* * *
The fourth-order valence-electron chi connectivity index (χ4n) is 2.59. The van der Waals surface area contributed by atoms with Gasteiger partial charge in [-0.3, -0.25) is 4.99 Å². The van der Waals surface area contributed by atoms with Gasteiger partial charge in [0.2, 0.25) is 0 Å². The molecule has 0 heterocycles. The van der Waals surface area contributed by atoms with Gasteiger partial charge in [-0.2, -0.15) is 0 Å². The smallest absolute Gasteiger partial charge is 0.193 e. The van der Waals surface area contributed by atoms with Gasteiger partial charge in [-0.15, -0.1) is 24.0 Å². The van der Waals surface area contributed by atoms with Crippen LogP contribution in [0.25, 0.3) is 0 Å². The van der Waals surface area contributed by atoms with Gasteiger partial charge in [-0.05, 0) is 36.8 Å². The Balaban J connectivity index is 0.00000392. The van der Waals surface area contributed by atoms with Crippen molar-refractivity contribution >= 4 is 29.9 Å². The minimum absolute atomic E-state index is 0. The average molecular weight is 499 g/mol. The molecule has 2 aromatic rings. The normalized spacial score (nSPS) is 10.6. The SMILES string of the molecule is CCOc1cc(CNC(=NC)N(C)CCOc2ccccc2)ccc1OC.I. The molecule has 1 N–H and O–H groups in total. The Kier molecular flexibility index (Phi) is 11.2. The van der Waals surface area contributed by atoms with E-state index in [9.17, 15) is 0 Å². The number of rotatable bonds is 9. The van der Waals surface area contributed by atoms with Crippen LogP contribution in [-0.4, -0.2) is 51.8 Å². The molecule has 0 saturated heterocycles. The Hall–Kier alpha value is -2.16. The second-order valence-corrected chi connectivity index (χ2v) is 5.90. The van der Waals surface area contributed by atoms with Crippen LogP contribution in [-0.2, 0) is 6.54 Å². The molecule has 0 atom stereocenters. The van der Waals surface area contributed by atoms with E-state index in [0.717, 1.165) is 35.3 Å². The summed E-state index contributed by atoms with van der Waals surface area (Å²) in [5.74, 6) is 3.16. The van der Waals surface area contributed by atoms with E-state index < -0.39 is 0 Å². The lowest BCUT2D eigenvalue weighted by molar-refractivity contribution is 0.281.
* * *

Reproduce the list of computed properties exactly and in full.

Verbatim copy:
The fourth-order valence-electron chi connectivity index (χ4n) is 2.59. The van der Waals surface area contributed by atoms with Gasteiger partial charge in [-0.3, -0.25) is 4.99 Å². The van der Waals surface area contributed by atoms with Gasteiger partial charge in [0.2, 0.25) is 0 Å². The molecule has 0 heterocycles. The van der Waals surface area contributed by atoms with Gasteiger partial charge in [-0.2, -0.15) is 0 Å². The smallest absolute Gasteiger partial charge is 0.193 e. The van der Waals surface area contributed by atoms with Gasteiger partial charge in [-0.15, -0.1) is 24.0 Å². The van der Waals surface area contributed by atoms with Crippen LogP contribution in [0.25, 0.3) is 0 Å². The van der Waals surface area contributed by atoms with Gasteiger partial charge in [-0.05, 0) is 36.8 Å². The Balaban J connectivity index is 0.00000392. The van der Waals surface area contributed by atoms with Crippen molar-refractivity contribution >= 4 is 29.9 Å². The minimum absolute atomic E-state index is 0. The average molecular weight is 499 g/mol. The molecule has 2 aromatic rings. The normalized spacial score (nSPS) is 10.6. The SMILES string of the molecule is CCOc1cc(CNC(=NC)N(C)CCOc2ccccc2)ccc1OC.I. The molecule has 1 N–H and O–H groups in total. The Kier molecular flexibility index (Phi) is 11.2. The van der Waals surface area contributed by atoms with E-state index in [9.17, 15) is 0 Å². The number of rotatable bonds is 9. The van der Waals surface area contributed by atoms with Crippen LogP contribution in [-0.4, -0.2) is 51.8 Å². The molecule has 0 saturated heterocycles. The Hall–Kier alpha value is -2.16. The second-order valence-corrected chi connectivity index (χ2v) is 5.90. The van der Waals surface area contributed by atoms with Crippen LogP contribution in [-0.2, 0) is 6.54 Å². The molecule has 0 atom stereocenters. The van der Waals surface area contributed by atoms with E-state index in [0.717, 1.165) is 35.3 Å². The summed E-state index contributed by atoms with van der Waals surface area (Å²) in [5.74, 6) is 3.16. The van der Waals surface area contributed by atoms with E-state index < -0.39 is 0 Å². The lowest BCUT2D eigenvalue weighted by molar-refractivity contribution is 0.281.